Promoting sustainable agriculture to small-scale Tanzanian farmers is core to the mission of Sustainable Agriculture Tanzania (SAT). One of the pillars in SAT’s foundation is to provide farmers with appropriate research-based information for sustainable agriculture. Guidance is directed towards technologies, innovations and practices that improve sustainable food security in a socially, economically and environmentally friendly manner.
To achieve this goal, SAT provides networks and funds to facilitate agricultural-based research and the subsequent dissemination and application of the findings. SAT has been in collaboration with Sokoine University of Agriculture (SUA) in the development of an annual Workshop for Participatory Research Design (WPRD) to provide a forum for students, professors and farmers to discuss research needs.
The third annual WPRD was held on November 12, 2016 at the SUA campus. WRPD provides the platform for young researchers from SUA, research supervisors and organic farmers from Morogoro Region to come together. The Workshop fleshes out topics which have been brought by farmers and students which will be the foundation of research proposals addressed through action-based investigations.
After welcoming remarks to faculty, students and farmers by SAT Director Janet Maro and conference organizer, Alex Wostry, the Guest Speaker Dr. Chenyambuga, Deputy Principal from the Colllege of Agriculture at SUA spoke to the audience of more than 260 participants about the benefits of the forum for development of relevant technical information for agriculturalists in Tanzania. SAT S Intern and 2015 student researcher, Johnson Mwakyusa then took the podium to present his research methodologies and findings on mulch and vegetable production, answering many questions from the audience.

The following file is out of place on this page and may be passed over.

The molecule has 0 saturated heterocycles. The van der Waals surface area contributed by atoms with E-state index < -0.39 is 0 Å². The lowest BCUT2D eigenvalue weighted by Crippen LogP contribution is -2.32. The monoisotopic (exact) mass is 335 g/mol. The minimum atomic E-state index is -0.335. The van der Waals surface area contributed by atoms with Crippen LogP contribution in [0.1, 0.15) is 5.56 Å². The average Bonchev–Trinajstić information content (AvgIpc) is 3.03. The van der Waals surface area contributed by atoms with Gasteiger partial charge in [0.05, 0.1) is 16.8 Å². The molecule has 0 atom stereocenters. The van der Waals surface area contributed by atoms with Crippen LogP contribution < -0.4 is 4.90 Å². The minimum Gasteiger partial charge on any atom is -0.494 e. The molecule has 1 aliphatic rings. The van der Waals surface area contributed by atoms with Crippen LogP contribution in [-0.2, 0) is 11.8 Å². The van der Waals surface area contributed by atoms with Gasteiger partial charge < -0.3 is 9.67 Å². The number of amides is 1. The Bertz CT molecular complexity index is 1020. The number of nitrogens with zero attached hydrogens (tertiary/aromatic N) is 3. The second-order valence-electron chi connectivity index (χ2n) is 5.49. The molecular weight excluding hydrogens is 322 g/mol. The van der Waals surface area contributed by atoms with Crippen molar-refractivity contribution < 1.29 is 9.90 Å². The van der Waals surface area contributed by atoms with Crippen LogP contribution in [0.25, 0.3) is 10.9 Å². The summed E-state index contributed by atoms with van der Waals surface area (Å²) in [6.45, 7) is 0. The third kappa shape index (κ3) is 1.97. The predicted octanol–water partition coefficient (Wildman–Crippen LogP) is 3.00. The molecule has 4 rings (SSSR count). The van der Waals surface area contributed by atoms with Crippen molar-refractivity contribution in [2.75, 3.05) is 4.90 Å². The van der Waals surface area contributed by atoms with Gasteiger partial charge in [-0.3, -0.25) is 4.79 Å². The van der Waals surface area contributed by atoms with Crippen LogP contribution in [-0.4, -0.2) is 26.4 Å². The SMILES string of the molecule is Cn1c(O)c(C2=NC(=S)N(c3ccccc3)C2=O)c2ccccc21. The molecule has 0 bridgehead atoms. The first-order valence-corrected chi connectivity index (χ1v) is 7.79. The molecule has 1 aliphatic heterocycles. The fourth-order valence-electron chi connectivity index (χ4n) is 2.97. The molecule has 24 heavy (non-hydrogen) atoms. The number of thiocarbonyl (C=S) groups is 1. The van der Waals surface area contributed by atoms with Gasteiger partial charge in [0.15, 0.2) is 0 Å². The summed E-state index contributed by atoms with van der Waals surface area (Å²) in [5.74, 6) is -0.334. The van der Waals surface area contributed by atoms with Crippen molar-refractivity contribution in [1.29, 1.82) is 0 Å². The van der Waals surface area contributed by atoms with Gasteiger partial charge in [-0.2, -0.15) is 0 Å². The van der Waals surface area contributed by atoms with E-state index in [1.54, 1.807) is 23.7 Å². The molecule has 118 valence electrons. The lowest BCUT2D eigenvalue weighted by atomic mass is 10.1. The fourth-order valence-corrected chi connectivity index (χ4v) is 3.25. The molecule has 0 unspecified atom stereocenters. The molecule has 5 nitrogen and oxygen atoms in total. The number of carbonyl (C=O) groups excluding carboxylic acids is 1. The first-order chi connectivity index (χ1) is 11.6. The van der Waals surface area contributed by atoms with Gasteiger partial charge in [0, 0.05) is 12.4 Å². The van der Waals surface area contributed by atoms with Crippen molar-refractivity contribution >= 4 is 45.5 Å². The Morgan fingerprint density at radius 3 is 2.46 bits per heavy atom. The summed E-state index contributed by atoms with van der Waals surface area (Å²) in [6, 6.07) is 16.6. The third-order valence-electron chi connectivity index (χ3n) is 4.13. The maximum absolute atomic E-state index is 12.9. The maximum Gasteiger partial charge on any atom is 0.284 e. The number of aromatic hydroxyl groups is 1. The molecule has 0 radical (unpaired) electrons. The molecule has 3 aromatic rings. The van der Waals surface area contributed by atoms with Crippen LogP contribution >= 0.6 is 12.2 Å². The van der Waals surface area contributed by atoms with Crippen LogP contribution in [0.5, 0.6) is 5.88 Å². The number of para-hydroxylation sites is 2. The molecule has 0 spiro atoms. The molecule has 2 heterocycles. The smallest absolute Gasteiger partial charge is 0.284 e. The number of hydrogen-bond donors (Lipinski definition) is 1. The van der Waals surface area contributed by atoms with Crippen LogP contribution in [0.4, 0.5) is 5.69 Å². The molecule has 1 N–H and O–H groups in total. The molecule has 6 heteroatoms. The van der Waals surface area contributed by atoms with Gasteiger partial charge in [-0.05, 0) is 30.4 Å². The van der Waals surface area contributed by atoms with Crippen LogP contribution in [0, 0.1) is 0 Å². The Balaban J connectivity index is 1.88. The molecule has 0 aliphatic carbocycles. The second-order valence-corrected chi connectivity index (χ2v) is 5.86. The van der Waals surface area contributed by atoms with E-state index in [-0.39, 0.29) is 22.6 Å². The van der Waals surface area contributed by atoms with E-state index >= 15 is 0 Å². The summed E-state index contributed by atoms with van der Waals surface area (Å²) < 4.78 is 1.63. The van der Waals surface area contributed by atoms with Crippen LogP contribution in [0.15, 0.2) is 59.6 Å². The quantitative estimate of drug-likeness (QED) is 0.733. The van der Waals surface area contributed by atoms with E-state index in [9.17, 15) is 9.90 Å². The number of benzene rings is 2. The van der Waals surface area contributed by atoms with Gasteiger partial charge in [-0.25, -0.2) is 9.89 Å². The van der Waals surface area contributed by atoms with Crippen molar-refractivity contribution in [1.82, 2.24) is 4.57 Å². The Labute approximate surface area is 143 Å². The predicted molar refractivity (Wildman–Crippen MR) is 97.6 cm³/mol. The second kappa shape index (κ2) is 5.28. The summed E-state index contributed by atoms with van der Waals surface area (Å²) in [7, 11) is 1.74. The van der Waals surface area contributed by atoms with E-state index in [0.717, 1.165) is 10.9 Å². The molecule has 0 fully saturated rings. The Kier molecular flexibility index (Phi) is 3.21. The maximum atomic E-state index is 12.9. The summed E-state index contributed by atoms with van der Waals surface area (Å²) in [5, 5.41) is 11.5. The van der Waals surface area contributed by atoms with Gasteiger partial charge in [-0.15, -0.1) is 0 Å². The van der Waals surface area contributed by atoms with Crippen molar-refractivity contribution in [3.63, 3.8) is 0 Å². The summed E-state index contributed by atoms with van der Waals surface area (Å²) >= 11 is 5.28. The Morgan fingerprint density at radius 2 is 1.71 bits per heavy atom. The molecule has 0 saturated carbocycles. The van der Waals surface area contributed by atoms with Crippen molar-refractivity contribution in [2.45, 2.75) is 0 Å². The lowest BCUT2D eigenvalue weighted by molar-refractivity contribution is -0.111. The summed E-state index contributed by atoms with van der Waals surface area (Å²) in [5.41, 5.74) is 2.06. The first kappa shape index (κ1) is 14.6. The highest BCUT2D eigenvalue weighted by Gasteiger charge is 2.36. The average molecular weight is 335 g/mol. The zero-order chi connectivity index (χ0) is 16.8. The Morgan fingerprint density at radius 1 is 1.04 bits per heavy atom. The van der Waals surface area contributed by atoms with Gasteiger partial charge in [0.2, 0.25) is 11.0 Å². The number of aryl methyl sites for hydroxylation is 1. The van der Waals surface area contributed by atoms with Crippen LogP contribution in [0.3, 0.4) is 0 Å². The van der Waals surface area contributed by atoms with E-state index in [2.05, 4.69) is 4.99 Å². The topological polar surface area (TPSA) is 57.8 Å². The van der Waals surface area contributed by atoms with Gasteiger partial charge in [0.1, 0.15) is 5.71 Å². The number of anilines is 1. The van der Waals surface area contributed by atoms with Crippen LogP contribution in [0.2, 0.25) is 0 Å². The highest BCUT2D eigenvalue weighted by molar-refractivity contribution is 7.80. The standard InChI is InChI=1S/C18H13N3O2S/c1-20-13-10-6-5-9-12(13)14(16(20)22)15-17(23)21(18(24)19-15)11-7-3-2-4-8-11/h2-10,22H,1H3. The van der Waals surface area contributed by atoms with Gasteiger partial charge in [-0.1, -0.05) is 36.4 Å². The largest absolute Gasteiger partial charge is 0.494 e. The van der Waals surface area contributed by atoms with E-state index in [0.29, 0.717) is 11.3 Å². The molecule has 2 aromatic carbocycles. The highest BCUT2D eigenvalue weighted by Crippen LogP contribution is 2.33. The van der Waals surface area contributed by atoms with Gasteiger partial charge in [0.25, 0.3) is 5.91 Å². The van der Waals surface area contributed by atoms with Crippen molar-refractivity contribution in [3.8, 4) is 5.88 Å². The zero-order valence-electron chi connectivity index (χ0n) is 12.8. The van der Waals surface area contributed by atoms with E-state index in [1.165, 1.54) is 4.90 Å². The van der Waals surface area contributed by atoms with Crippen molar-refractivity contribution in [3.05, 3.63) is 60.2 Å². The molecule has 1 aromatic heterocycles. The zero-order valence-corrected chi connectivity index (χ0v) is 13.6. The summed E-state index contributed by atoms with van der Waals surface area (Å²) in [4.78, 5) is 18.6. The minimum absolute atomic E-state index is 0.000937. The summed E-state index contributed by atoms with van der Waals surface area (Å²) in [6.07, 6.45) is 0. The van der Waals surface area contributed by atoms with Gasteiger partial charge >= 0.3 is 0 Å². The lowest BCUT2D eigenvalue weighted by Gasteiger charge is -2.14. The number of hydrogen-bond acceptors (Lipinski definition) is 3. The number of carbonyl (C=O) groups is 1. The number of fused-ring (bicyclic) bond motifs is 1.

Dr. Kyaruzi lectured on the design and benefits of participatory action research. The engaged audience, moderated by Mr. Nyamba with assistance from Mr. Mapunda were able to ask insightful questions of both researcher and the local farmers attending the forum. SUA Professor Catherina Msuya-Bengesi, head of the Department of Extension and Community Development along with other lecturer are very supportive of the WPRD platform and outcomes for helping guide future extension outreach activities. They understand that this demand-driven research can directly benefits Tanzania’s small-scale farmers.
Farmers from the villages of Kinole, Nzawa, Mikese, Mkuyuni and Kibuko presented their needs and challenges to the workshop audience. The main topics discussed were soil condition and maintenance, seed, pest and other crop issues, along with marketing. Following lunch, students and faculty broke into six small groups to work more in depth on each of the topics. From these group discussion came possible solutions and design research questions.
Students are now invited to submit research concept notes which are based on the research questions identified and developed at the WPRD. Five students will be chosen and supported with a research grant (TZS 1,100,000). Matching funds will also be provided for the lecturers guiding the students through their research projects; this will be the final project for the bachelor students.
SAT will continue disseminating these relevant and valuable findings to their extensive network of over 70 farmer groups, which includes over 2000 members. Research summaries from the six students selected in 2015, focusing on mulching, composting and leguminous crops will also be presented at the 2016 Agricultural Forum to be held in early December in Morogoro.